NCAA Votes to Accept $2.8 Billion Settlement That Will Change the Face of College Sports

AP Photo/Julio Cortez

The NCAA and the Big Ten Conference leadership approved a $2.8 billion groundbreaking settlement of antitrust claims that promises to usher in a chaotic and lucrative era in college sports. Four other conferences will have to approve the settlement for it to be formally approved.

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In House v. the NCAA, several former student-athletes who played before the 2021 agreement that allowed players to market their names, images, and likenesses (NIL) sued to recoup some of what they say they should have earned.

The settlement could resolve three antitrust lawsuits against the NCAA worth $20 billion. That amount would have broken the NCAA, say experts. The settlement includes big changes to the NCAA’s amateur sports model. In essence, the term "amateur" as it relates to NCAA sports is history.

Before any big changes can go forward, at least one other antitrust suit needs to be included in the current litigation. Fontenot vs. the NCAA is in a Colorado court, and the plaintiff's attorney is refusing to join House.

“One way or the other, they have to deal with us or I just don’t see how a settlement ultimately gets done,” George Zelcs, one of the plaintiffs’ attorneys, told AP on Wednesday. “They have to either include us or get an order that requires us to be involved in it. All of which we have arguments against as well.”

Associated Press:

The NCAA and five conferences named in the House vs. NCAA lawsuit that is at the center of settlement talks have asked [Judge Charlotte] Sweeney to combine the Fontenot case with Carter vs. the NCAA, which is being heard in the Northern District of California.

Under terms of the proposed settlement, the NCAA would pay $2.77 billion over 10 years to former and current college athletes who were denied by now-defunct rules the ability to earn money from endorsement and sponsorship deals dating to 2016. The NCAA and conferences also would agree to establish a revenue-sharing system, with schools allowed — though not required — to spend about $21 million a year on their athletes. That number could grow over time if revenue increases.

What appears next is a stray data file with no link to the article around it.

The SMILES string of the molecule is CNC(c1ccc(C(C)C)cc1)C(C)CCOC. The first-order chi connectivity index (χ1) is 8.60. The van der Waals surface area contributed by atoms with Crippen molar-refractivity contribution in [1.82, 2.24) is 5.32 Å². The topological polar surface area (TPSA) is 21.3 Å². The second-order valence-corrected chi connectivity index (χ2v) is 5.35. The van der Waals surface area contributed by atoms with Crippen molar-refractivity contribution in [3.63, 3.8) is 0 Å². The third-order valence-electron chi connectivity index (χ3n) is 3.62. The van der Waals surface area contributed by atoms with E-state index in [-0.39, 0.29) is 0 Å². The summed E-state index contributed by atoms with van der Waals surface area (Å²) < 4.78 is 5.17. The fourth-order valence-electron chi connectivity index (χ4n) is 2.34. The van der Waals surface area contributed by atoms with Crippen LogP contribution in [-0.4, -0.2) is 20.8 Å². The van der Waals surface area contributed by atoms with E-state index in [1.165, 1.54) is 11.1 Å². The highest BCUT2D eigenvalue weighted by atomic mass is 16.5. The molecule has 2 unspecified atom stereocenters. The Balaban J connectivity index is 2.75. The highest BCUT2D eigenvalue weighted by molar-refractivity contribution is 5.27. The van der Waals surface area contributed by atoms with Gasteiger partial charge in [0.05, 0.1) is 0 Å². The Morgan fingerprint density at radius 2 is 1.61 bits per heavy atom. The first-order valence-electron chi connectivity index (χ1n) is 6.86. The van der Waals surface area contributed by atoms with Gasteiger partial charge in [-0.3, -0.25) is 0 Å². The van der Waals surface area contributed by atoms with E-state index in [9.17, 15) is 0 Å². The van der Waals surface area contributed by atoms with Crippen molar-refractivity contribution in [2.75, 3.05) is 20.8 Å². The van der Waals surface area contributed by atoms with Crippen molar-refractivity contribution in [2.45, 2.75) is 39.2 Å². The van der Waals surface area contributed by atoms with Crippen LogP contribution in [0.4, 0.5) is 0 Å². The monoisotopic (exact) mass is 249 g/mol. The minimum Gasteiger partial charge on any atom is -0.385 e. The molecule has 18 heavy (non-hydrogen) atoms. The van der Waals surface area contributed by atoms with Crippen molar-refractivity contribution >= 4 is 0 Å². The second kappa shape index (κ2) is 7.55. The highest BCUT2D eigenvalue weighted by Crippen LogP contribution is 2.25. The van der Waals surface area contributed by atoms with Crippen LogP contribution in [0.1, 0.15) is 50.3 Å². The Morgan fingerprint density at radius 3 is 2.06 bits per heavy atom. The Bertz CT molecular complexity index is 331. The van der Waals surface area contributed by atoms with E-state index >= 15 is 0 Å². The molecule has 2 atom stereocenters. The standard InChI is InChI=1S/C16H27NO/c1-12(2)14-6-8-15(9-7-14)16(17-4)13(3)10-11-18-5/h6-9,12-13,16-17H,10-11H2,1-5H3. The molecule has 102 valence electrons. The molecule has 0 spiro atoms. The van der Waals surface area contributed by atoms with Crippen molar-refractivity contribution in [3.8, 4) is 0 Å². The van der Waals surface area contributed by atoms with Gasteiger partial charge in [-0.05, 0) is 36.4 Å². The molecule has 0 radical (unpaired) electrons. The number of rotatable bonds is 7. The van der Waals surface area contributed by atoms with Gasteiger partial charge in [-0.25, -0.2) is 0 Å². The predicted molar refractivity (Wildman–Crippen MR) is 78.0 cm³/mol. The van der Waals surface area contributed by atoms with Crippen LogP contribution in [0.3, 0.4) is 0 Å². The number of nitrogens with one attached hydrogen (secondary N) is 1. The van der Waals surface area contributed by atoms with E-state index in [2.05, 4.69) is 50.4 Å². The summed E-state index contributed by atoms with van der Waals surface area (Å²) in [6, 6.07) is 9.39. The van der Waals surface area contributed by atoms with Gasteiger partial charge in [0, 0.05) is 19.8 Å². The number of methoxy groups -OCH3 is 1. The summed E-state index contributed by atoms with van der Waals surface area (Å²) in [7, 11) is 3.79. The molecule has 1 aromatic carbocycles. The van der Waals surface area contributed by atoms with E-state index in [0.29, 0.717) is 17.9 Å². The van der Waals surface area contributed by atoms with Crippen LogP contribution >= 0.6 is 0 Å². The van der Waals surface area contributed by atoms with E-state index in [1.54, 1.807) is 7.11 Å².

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The Fontenot case focuses on all college sports, not just NIL issues in football and basketball.

“House was focused on name, image and likeness issues, which is really just a small segment of the overall revenue that the NCAA and the conferences and their members are bringing in,” attorney for Fontenot Broshuis told AP. “Our case is instead focusing on what would be the true free-market value of the services being provided by these athletes.”

The changes that are coming to college sports are far-reaching and revolutionary.

CBS News:

The $2.8 billion settlement in the House v. NCAA case, a landmark legal battle, has far-reaching implications anchored by revenue sharing and the expansion of roster sizes, which might also spark more legal battles with Title IX implications. In the immediate future, the legal settlement is transformative for players because not only will past athletes be compensated for prior restrictions on earning from their name, image, and likeness via the $2.8 billion settlement, but the agreement sets the stage for a future revenue-sharing model, a first in the NCAA's long history, benefiting thousands of collegiate athletes starting as soon as Fall 2025.

Now comes the states looking to get a piece of the pie.

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It was always a fiction that college football and basketball players were "amateurs" in any sense of the word. Ever since 2021, they've been allowed to market themselves. Now the schools will be able to make deals for the athletes, growing the pie and allowing athletes from minor sports to benefit.

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